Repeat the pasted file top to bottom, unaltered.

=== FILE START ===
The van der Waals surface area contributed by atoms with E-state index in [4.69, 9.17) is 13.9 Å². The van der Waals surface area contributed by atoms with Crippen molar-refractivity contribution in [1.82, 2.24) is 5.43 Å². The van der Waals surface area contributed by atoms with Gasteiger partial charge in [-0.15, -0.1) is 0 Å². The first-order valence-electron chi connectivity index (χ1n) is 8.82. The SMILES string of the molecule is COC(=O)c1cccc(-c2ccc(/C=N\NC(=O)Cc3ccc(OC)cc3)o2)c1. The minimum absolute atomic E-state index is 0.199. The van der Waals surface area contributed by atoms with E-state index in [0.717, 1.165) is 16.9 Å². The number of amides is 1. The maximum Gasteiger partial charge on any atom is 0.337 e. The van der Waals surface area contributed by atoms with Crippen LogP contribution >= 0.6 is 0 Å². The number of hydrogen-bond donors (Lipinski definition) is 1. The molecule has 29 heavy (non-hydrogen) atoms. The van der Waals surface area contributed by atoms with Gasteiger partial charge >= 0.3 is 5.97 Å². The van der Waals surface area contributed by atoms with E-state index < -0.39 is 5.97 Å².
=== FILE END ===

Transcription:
The van der Waals surface area contributed by atoms with E-state index in [4.69, 9.17) is 13.9 Å². The van der Waals surface area contributed by atoms with Crippen molar-refractivity contribution in [1.82, 2.24) is 5.43 Å². The van der Waals surface area contributed by atoms with Gasteiger partial charge in [-0.15, -0.1) is 0 Å². The first-order valence-electron chi connectivity index (χ1n) is 8.82. The SMILES string of the molecule is COC(=O)c1cccc(-c2ccc(/C=N\NC(=O)Cc3ccc(OC)cc3)o2)c1. The minimum absolute atomic E-state index is 0.199. The van der Waals surface area contributed by atoms with E-state index in [0.717, 1.165) is 16.9 Å². The number of amides is 1. The maximum Gasteiger partial charge on any atom is 0.337 e. The van der Waals surface area contributed by atoms with Crippen LogP contribution >= 0.6 is 0 Å². The number of hydrogen-bond donors (Lipinski definition) is 1. The molecule has 29 heavy (non-hydrogen) atoms. The van der Waals surface area contributed by atoms with Gasteiger partial charge >= 0.3 is 5.97 Å². The van der Waals surface area contributed by atoms with E-state index < -0.39 is 5.97 Å².